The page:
NGT gets strict over notification of wetlands

Policy matters this week
A wetland in Assam. (Source: IWP Flickr Photos) A wetland in Assam. (Source: IWP Flickr Photos)

NGT orders CWRA to meet every month for identification of wetlands

In a landmark judgment, the National Green Tribunal has ordered the Central Wetlands Regulatory Authority (CWRA) to conduct a meeting with states and union territories every month for identification and notification of wetlands all over the country. Along with this, the tribunal has also sought an affidavit from the environment ministry asking how many times has the CWRA met till date. Even the states have been ordered to file affidavit providing the status of identification and notification of the wetlands. 

Government gears up for Ganga’s revival

Centre has appointed a committee to prepare the draft of the Ganga Act that aims to expedite the implementation of Namami Gange. Along with this, a four-member committee has also been formed to prepare guidelines for de-silting the river stretch between Bhimgauda (Uttarakhand) and Farakka (West Bengal). However, the National Green Tribunal has directed the National Mission for Clean Ganga (NMCG) to provide the expenditure details of Rs 20,000 crore budget granted to it for cleaning and protection of the river. Also, notices have been issued to Jharkhand, Bihar and West Bengal governments seeking their action plan to deal with pollution in Ganga.

NGT takes notice of East Kolkata Wetlands

The National Green Tribunal has sought the details of wastewater released into the East Kolkata Wetlands from the West Bengal Irrigation Department. These wetlands are part of a unique ecosystem that thrives on wastewater from the city. Despite its usefulness, however, these wetlands, which have been declared Ramsar Site of International Importance in 2002, have been rapidly shrinking. Following the NGT’s order, activists are hopeful of increased supply of wastewater to the wetlands which will help in their revival, boosting aquaculture and livelihoods.  

Rajya Sabha passes the Compensatory and Afforestation Fund (CAF) Bill, 2016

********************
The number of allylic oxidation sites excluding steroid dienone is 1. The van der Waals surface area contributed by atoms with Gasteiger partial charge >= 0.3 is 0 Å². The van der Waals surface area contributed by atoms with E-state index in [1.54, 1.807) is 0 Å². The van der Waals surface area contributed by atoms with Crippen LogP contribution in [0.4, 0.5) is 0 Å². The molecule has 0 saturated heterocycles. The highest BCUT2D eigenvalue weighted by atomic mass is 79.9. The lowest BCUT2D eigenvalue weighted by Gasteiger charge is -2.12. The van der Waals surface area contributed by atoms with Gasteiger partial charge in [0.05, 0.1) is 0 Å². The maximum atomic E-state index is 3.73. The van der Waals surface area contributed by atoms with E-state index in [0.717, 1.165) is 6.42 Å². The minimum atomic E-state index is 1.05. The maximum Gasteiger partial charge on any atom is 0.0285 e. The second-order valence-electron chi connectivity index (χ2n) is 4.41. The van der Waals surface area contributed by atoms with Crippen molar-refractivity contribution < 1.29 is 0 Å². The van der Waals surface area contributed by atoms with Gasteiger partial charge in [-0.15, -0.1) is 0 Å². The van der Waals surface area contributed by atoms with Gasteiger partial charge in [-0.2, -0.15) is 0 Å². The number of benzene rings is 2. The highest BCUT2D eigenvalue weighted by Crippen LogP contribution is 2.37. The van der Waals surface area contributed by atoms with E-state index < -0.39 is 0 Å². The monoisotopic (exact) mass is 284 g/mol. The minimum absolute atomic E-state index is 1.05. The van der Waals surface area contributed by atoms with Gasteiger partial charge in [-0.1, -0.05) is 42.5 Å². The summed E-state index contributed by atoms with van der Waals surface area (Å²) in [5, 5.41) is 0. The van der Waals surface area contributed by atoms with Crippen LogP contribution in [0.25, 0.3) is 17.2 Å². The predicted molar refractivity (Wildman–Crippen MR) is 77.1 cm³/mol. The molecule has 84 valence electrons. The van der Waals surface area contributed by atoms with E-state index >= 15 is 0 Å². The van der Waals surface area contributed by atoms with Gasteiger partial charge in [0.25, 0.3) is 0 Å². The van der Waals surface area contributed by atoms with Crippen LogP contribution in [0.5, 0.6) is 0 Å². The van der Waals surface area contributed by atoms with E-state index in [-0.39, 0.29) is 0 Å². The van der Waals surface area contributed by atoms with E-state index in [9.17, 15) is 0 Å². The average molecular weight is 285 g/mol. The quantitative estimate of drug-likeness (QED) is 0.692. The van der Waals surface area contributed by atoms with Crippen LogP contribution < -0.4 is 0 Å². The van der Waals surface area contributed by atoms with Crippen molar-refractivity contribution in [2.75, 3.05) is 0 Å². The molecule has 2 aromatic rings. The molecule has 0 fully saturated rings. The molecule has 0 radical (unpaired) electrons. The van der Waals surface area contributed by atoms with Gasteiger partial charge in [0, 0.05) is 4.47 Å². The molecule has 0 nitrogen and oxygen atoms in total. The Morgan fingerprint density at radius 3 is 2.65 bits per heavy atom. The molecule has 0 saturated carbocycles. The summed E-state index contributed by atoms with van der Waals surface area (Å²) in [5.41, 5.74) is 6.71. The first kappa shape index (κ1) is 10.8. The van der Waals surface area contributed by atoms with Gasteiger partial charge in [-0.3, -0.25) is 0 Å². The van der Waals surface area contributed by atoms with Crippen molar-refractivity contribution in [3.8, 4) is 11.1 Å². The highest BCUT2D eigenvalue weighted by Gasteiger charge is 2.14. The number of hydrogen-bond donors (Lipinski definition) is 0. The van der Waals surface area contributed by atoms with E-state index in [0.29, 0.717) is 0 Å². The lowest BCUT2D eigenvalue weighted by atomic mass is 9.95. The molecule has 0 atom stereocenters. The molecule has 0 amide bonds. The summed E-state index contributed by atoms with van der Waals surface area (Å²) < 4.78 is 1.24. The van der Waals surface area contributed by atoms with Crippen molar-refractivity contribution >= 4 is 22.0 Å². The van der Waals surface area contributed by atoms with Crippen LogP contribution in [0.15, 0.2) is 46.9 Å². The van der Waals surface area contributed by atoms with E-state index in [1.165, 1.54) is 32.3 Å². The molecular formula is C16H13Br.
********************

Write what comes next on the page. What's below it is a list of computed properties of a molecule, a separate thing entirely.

After many rejections, the Compensatory and Afforestation Fund (CAF) Bill, 2016 has been unanimously passed in Rajya Sabha. The Bill aims to establish the National Compensatory Afforestation Fund and a State Compensatory Afforestation Fund under each state allowing the latter an access to nearly Rs 42,000 crore for conserving and protecting forests and wildlife. The Bill has already been passed in Lok Sabha earlier this year after incorporating amendments. However, the activists say the new law has ignored the rights of indigenous communities. 

Mahadayi Water Dispute Tribunal rejects Karanataka plea for Kalasa-Banduri project

The Mahadayi Water Dispute Tribunal has rejected Karnataka's plea seeking an interim award to divert 7.56 tmcft of water from Mahadayi tributaries--Kalasa and Banduri--to the Malaprabha river to meet the drinking water requirements of Mumbai-Karnataka region. The reason for the rejection is the rights of other states on the river. While, the Goa government, which was against the project as it could harm the Western Ghats, has welcomed the decision. Violent protests have been reported in Karnataka against the verdict.  

This is a roundup of important policy matters from July 24 - 30, 2016. Also read last week's news roundup.

 

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